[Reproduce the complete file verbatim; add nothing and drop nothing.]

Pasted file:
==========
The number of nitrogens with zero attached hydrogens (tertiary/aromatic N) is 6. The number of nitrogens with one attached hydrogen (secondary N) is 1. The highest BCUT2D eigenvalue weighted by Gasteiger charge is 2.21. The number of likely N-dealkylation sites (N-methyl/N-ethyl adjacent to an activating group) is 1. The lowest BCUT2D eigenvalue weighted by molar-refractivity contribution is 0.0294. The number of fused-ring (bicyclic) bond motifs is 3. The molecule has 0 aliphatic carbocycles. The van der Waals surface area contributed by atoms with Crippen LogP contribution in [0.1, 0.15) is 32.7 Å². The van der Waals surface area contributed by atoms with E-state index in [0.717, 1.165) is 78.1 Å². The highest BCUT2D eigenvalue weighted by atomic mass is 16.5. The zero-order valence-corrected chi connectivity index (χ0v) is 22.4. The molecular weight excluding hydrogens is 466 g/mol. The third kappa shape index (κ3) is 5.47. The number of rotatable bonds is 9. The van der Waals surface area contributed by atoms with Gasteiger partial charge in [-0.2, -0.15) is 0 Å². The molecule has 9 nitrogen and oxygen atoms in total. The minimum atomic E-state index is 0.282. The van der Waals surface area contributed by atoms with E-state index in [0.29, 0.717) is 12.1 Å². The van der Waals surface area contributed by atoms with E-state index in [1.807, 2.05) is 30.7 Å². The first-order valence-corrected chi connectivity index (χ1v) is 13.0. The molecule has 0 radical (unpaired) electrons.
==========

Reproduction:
The number of nitrogens with zero attached hydrogens (tertiary/aromatic N) is 6. The number of nitrogens with one attached hydrogen (secondary N) is 1. The highest BCUT2D eigenvalue weighted by Gasteiger charge is 2.21. The number of likely N-dealkylation sites (N-methyl/N-ethyl adjacent to an activating group) is 1. The lowest BCUT2D eigenvalue weighted by molar-refractivity contribution is 0.0294. The number of fused-ring (bicyclic) bond motifs is 3. The molecule has 0 aliphatic carbocycles. The van der Waals surface area contributed by atoms with Crippen LogP contribution in [0.1, 0.15) is 32.7 Å². The van der Waals surface area contributed by atoms with E-state index in [0.717, 1.165) is 78.1 Å². The highest BCUT2D eigenvalue weighted by atomic mass is 16.5. The zero-order valence-corrected chi connectivity index (χ0v) is 22.4. The molecular weight excluding hydrogens is 466 g/mol. The third kappa shape index (κ3) is 5.47. The number of rotatable bonds is 9. The van der Waals surface area contributed by atoms with Gasteiger partial charge in [-0.2, -0.15) is 0 Å². The molecule has 9 nitrogen and oxygen atoms in total. The minimum atomic E-state index is 0.282. The van der Waals surface area contributed by atoms with E-state index in [0.29, 0.717) is 12.1 Å². The van der Waals surface area contributed by atoms with E-state index in [1.807, 2.05) is 30.7 Å². The first-order valence-corrected chi connectivity index (χ1v) is 13.0. The molecule has 0 radical (unpaired) electrons.